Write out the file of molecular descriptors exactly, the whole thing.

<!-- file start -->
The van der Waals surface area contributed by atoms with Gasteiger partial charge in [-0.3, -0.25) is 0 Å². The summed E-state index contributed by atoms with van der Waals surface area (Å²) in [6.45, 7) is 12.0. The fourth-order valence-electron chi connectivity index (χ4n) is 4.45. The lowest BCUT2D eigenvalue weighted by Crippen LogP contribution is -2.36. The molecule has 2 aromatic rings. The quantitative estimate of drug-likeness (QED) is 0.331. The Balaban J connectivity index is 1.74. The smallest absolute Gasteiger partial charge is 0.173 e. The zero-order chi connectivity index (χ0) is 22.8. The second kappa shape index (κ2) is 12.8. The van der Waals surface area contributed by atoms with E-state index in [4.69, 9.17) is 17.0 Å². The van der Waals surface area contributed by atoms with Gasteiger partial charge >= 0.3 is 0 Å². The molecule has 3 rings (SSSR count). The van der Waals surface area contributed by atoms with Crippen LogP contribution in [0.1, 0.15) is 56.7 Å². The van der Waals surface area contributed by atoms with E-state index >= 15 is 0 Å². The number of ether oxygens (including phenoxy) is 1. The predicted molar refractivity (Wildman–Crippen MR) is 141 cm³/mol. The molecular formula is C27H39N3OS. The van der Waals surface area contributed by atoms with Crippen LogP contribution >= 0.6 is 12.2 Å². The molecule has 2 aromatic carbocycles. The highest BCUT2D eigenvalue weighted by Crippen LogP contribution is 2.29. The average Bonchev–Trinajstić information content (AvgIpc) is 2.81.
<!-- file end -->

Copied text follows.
The van der Waals surface area contributed by atoms with Gasteiger partial charge in [-0.3, -0.25) is 0 Å². The summed E-state index contributed by atoms with van der Waals surface area (Å²) in [6.45, 7) is 12.0. The fourth-order valence-electron chi connectivity index (χ4n) is 4.45. The lowest BCUT2D eigenvalue weighted by Crippen LogP contribution is -2.36. The molecule has 2 aromatic rings. The quantitative estimate of drug-likeness (QED) is 0.331. The Balaban J connectivity index is 1.74. The smallest absolute Gasteiger partial charge is 0.173 e. The zero-order chi connectivity index (χ0) is 22.8. The second kappa shape index (κ2) is 12.8. The van der Waals surface area contributed by atoms with E-state index in [4.69, 9.17) is 17.0 Å². The van der Waals surface area contributed by atoms with Gasteiger partial charge >= 0.3 is 0 Å². The molecule has 3 rings (SSSR count). The van der Waals surface area contributed by atoms with Crippen LogP contribution in [0.1, 0.15) is 56.7 Å². The van der Waals surface area contributed by atoms with E-state index >= 15 is 0 Å². The number of ether oxygens (including phenoxy) is 1. The predicted molar refractivity (Wildman–Crippen MR) is 141 cm³/mol. The molecular formula is C27H39N3OS. The van der Waals surface area contributed by atoms with Crippen LogP contribution >= 0.6 is 12.2 Å². The molecule has 2 aromatic carbocycles. The highest BCUT2D eigenvalue weighted by Crippen LogP contribution is 2.29. The average Bonchev–Trinajstić information content (AvgIpc) is 2.81.